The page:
The Sirāj al-tawārīkh is the most important history of Afghanistan ever written. For many decades, Afghanistan’s history had been recounted through records of the experiences and policies of the British in India. And yet the country has a rich historiographic tradition of its own; the work we present here is the pinnacle of Afghanistan’s own writings.

The Sirāj al-tawārīkh was commissioned as an official national history by the Afghan prince, and later amir, Habib Allah Khan (reign 1901-1919). Its author, Fayz Muhammad Khan, better known as “Katib” (The Writer), was a Shiʿi Hazarah of the Muhammad Khwajah clan and scribe at the royal court. For more than twenty years he had full access to government archives and oral sources. His seminal work, the Sirāj al-tawārīkh, offers us an unparalleled picture of the country through his eyes.

The roots of much of the fabric of Afghanistan’s society today— tribe and state relations, the rule of law, gender issues, and the economy—are elegantly and minutely detailed in this preeminent text.

The work is of unparalleled significance to anyone studying the social, political, and economic history of Afghanistan as well as its relations with British India, Qajar Iran, Tsarist Central Asia, and the emirate of Bukhara. The extraordinary level of detail make it a fundamental resource for all scholarship on Afghanistan.

The History of Afghanistan Online is annotated, fully indexed, and includes introductions, twelve appendices, Persian-English and English-Persian glossaries, and a bibliography.

The History of Afghanistan is also available as a set of 11 volumes in print, covering all four volumes of this unique resource on Afghanistan.
The World Christian Database (WCD), which complements the World Religion Database, was completely refurbished in 2018. It includes detailed information on 9,000 Christian denominations and on religions in every country of the world. Extensive data are available on 238 countries and 13,000 ethno-linguistic peoples, as well as on 5,000 cities and 3,000 provinces. This extraordinary database is an invaluable reference tool for professionals, scholars, students, agencies, health organizations, and news media. Information is readily available on religious activities, growth rates, religious literature, worker activity, and demography. Additional secular data is included on population, health, education, languages, and communication. All this information makes the WCD an invaluable resource for anyone interested in Christian and religious demography and the history of Christianity. Thousands of sources are evaluated and reviewed on a weekly basis by a professional staff dedicated to expanding and updating the WCD. There is no other resource completely focused on providing global statistics on World Christianity today.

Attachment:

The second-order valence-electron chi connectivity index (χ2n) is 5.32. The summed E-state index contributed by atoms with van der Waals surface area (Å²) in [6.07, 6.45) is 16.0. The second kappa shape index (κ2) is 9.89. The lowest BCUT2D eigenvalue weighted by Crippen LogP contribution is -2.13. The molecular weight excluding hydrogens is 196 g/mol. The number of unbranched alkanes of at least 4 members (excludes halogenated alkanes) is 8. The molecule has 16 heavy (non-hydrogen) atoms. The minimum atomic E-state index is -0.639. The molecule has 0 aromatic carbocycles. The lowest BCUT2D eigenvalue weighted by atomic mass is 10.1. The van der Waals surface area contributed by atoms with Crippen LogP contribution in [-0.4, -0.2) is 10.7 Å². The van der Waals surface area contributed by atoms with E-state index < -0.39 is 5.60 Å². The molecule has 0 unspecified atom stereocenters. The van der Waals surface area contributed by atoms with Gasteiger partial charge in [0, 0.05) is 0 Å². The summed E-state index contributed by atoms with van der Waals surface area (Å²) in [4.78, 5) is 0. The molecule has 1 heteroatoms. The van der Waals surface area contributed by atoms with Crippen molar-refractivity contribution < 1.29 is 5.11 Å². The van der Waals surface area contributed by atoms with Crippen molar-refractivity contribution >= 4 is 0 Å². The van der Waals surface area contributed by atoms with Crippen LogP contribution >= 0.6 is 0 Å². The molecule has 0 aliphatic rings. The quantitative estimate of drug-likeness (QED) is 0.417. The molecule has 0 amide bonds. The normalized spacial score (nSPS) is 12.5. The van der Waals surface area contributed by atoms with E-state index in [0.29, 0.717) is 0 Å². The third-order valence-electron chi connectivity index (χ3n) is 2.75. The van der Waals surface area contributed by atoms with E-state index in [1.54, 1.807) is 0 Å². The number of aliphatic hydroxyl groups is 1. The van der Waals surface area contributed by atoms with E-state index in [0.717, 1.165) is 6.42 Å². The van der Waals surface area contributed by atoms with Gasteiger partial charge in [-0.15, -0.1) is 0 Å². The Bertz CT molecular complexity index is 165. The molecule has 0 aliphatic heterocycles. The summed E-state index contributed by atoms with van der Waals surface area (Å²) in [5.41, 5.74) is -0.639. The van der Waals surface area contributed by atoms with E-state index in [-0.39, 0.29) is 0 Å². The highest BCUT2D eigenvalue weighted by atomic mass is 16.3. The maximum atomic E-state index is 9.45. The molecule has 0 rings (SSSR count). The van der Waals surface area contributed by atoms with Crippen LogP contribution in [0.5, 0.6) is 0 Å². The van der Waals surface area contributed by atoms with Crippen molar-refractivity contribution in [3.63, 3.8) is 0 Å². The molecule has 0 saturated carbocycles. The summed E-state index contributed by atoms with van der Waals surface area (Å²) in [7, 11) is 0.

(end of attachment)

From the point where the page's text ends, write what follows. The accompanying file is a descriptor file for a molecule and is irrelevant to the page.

Sources
- A large majority of the data collected for the WCD comes from published and unpublished sources, field work, interviews, and questionnaires - Around 5,000 statistical questionnaires returned by churches and national collaborators over the period 1982-present
- Field surveys and interviews on the spot in over 200 countries
- A mass of unpublished documentation on all countries, collected on the field, including reports, memoranda, photographs, maps, statistical summaries, and historical documents
- Around 4,500 printed contemporary descriptions of churches, describing denominations, movements, countries and confessions
- Officially-published reports of 500 government-organized national censuses of population
- A series of in-depth interviews with bishops, church leaders, and theologians

Detailed Religious and Demographic Statistics include:
- Global comparative figures for every major religion
- Population and religious adherents for every country and United Nations region
- Access to source material on religious affiliation (census and survey figures)
- Breakdown of major religions into traditions (e.g. Sunni-Shi’as within Islam)
- Multiple data points to compare growth rates (1900, 1950, 1970, 2000, 2005, 2025, 2050)
- Feedback mechanism for users to comment on data, sources and methodology
- Population and Adherents (for 1900, 1970, 2000, 2005, 2010, 2025, 2050)
- Demographics (birth rate, adult percentage, life expectancy)
- Health (HIV rates, access to water, mortality)
- Education (literacy percentage, schools, universities)
- Communication (scripture access, religious freedom)
- Christian personnel
- Evangelism rates
- Status of missions work
- Lists of Christian denominations in every country
- Country, regional, and global estimates of Pentecostals and Charismatics
- Status of Bible translation

Features and Benefits
- 9,000 Denominations
- 13,000 Ethnolinguistic Peoples
- 5,000 Cities
- 3,000 Provinces
- 238 Countries
- Quarterly updates
- Unique reference tool for professionals, scholars, students, agencies, news media

A demo is available on Brill’s Youtube channel.

Faith and the State

A History of Islamic Philanthropy in Indonesia

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Amelia Fauzia

Faith and the State offers a comprehensive historical development of Islamic philanthropy-- zakat (almsgiving), sedekah (donation) and waqf (religious endowment)-- from the time of the Islamic monarchs, through the period of Dutch colonialism and up to contemporary Indonesia. It shows a rivalry between faith and the state: between efforts to involve the state in managing philanthropic activities and efforts to keep them under control of Muslim civil society.
Philanthropy is an indication of the strength of civil society. When the state was weak, philanthropy developed powerfully and was used to challenge the state. When the state was strong, Muslim civil society tended to weaken but still found ways to use philanthropic practices in the public sphere to promote social change.